Despite teachers’ concerns, superintendent believes Philadelphia classrooms are safe

William Hite speaking to an audience.
Superintendent William Hite said on Thursday he feels the district’s school buildings are ready for teachers and students to return this month. (Bas Slabbers/NewsWorks)

With about 2,000 teachers set to return to buildings Monday, the Philadelphia Federation of Teachers has asked for a third-party evaluation of whether classrooms meet high enough safety standards for students and teachers to safely come back this month for in-person learning.

PFT president Jerry Jordan said he requested the evaluation because there are a number of unresolved ventilation issues. “Due to ongoing ventilation issues amidst a global pandemic, I cannot, at this time, say schools are safe to reopen,” Jordan said in an email to his members Wednesday night.” The union is seeking the assessment under a school safety memorandum of agreement it reached with the district in the fall. 

Superintendent William Hite said Thursday that he welcomes the evaluation and believes the district has taken enough precautions to make schools safe. 

“Safety and choice are the two pillars of the [school reopening] plans we’ve created,” he said, citing not just plans to circulate fresh air in buildings, but other protocols including frequent and random testing for the virus. 

The teachers are due to report to school buildings Monday under the first phase of a plan to gradually resume some in-person learning, starting with students in prekindergarten through second grade. Students who elected to return instead of continue learning at home  — about 9,000 out of 32,000 eligible — are due back starting on Feb. 22.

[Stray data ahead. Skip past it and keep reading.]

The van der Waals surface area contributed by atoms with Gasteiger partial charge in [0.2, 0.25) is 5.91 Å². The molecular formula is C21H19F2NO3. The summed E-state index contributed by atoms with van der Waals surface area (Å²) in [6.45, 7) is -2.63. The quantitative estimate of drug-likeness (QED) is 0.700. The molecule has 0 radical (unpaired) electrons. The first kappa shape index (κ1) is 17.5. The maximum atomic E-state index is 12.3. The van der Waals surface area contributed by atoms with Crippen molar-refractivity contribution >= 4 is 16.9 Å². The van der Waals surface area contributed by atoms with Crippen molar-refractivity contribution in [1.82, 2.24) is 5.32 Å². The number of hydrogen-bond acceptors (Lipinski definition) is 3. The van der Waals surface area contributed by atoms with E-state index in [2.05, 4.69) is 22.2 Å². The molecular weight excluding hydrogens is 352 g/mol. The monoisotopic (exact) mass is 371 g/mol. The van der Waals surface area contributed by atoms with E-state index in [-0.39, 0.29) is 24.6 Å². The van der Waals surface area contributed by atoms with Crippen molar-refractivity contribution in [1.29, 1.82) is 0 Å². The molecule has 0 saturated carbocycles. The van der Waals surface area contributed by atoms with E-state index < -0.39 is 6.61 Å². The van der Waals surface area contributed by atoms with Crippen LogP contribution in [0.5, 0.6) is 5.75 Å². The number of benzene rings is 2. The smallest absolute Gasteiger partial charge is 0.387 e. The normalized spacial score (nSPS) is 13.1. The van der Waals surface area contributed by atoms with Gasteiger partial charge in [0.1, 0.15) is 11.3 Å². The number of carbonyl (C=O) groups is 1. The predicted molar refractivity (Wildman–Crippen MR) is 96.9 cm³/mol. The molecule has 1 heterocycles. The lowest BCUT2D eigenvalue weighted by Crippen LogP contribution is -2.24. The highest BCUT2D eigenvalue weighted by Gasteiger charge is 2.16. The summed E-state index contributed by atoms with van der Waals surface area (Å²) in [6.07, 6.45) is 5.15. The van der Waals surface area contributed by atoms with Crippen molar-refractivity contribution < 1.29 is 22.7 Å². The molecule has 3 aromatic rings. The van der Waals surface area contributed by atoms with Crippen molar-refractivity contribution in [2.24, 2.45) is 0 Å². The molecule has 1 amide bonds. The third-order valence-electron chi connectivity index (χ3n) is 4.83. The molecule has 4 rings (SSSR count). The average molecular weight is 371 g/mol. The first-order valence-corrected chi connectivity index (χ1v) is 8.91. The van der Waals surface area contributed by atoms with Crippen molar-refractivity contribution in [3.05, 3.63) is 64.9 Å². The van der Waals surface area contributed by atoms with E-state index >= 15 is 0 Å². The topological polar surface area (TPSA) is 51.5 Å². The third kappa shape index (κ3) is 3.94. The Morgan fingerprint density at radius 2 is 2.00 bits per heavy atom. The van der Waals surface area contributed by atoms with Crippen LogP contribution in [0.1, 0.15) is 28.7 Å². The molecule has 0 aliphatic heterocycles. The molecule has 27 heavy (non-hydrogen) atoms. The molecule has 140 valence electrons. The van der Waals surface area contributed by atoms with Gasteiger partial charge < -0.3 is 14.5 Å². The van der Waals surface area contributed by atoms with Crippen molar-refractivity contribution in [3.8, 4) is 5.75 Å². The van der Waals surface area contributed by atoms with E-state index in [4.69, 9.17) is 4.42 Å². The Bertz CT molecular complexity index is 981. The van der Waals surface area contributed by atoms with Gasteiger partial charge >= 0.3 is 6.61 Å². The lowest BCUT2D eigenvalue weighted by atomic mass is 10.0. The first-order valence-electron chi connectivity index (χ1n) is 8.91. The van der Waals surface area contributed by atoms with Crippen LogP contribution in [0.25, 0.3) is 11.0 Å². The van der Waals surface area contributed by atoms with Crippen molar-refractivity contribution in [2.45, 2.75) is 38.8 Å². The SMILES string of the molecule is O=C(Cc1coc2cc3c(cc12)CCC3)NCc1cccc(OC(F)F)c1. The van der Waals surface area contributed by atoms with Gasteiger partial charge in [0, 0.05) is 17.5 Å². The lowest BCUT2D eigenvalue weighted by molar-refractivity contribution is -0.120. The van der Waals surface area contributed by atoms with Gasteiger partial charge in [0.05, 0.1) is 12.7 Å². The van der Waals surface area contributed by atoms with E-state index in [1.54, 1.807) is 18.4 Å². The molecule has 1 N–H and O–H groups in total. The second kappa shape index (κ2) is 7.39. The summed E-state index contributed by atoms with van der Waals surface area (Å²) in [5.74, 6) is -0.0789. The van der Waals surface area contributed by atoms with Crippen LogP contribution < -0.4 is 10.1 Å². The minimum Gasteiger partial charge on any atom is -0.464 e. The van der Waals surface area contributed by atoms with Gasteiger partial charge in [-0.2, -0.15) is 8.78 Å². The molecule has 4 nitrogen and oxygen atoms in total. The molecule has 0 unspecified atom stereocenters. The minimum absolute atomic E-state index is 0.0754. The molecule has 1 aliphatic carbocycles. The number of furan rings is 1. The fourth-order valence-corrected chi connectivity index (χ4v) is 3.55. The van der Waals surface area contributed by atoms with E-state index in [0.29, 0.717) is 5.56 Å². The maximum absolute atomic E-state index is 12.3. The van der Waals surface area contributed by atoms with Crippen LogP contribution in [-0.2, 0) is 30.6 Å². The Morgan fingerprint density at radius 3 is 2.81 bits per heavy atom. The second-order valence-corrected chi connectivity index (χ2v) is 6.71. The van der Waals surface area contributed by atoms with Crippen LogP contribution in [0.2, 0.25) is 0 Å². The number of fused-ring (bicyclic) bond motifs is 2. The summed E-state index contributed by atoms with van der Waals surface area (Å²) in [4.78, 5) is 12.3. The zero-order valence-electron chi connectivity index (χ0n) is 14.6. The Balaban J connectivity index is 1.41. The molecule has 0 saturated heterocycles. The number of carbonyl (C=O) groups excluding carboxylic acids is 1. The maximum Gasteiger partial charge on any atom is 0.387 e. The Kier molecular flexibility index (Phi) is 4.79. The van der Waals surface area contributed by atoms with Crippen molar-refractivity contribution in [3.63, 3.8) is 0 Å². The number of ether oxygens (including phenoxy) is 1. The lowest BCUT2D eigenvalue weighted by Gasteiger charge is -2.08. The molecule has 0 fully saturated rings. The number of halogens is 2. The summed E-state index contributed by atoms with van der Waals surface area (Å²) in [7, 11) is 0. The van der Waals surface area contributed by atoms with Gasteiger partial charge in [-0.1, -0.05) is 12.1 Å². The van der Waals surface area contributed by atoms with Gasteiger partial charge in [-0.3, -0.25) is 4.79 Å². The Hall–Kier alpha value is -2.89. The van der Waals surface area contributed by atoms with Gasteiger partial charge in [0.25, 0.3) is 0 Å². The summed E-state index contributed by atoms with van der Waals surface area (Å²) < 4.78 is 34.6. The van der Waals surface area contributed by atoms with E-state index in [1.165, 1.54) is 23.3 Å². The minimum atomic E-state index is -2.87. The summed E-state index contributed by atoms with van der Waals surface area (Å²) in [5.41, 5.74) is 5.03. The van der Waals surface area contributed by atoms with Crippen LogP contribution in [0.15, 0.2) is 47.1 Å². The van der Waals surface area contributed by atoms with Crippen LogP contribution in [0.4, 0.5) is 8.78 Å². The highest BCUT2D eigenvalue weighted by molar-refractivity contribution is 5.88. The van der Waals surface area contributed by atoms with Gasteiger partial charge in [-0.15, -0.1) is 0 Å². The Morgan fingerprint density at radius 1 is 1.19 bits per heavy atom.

According to the agreement, the third party will be appointed by the city’s Department of Labor. It is likely to be a labor mediator versed in issues of workplace safety.

City Department of Labor spokesperson Lauren Cox issued a statement saying “we are in conversations with a potential mediator and can share more once that person is confirmed,” and the person’s job would be to “charged with determining whether the district is in compliance with the terms outlined in the MOA.” 

Hite said he didn’t expect the third-party intervention to be complete by Monday,  and that while the process could possibly delay the return of students, “it will not delay our expectations for teachers to be in classrooms and they would only be in the classroom by themselves.” Ventilation is of particular concern when there are many people congregating together. 

The district has been doing air balancing tests in its buildings to determine adequate ventilation levels to support occupancy by multiple people. The reports are posted on its website.  

Jordan said that school reports on ventilation “are in many cases incomplete,” with many classrooms having “zeros” next to them, meaning that they have minimal air circulation.